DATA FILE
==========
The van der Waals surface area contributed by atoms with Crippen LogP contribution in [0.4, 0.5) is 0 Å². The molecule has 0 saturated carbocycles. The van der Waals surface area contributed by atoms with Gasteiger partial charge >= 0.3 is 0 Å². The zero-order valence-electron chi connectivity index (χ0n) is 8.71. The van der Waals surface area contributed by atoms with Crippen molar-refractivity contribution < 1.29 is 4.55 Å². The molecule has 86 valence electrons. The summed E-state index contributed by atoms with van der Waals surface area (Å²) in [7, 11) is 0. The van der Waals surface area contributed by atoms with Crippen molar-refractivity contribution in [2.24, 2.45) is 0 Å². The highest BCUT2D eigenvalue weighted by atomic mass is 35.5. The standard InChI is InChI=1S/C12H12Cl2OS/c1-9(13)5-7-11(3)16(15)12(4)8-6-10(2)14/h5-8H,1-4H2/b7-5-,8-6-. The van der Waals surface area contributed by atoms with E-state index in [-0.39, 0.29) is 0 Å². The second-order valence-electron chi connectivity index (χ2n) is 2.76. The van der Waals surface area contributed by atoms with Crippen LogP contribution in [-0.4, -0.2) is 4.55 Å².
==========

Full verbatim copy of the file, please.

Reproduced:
The van der Waals surface area contributed by atoms with Crippen LogP contribution in [0.4, 0.5) is 0 Å². The molecule has 0 saturated carbocycles. The van der Waals surface area contributed by atoms with Gasteiger partial charge >= 0.3 is 0 Å². The zero-order valence-electron chi connectivity index (χ0n) is 8.71. The van der Waals surface area contributed by atoms with Crippen molar-refractivity contribution < 1.29 is 4.55 Å². The molecule has 86 valence electrons. The summed E-state index contributed by atoms with van der Waals surface area (Å²) in [7, 11) is 0. The van der Waals surface area contributed by atoms with Crippen molar-refractivity contribution in [2.24, 2.45) is 0 Å². The highest BCUT2D eigenvalue weighted by atomic mass is 35.5. The standard InChI is InChI=1S/C12H12Cl2OS/c1-9(13)5-7-11(3)16(15)12(4)8-6-10(2)14/h5-8H,1-4H2/b7-5-,8-6-. The van der Waals surface area contributed by atoms with E-state index in [-0.39, 0.29) is 0 Å². The second-order valence-electron chi connectivity index (χ2n) is 2.76. The van der Waals surface area contributed by atoms with Crippen LogP contribution in [-0.4, -0.2) is 4.55 Å².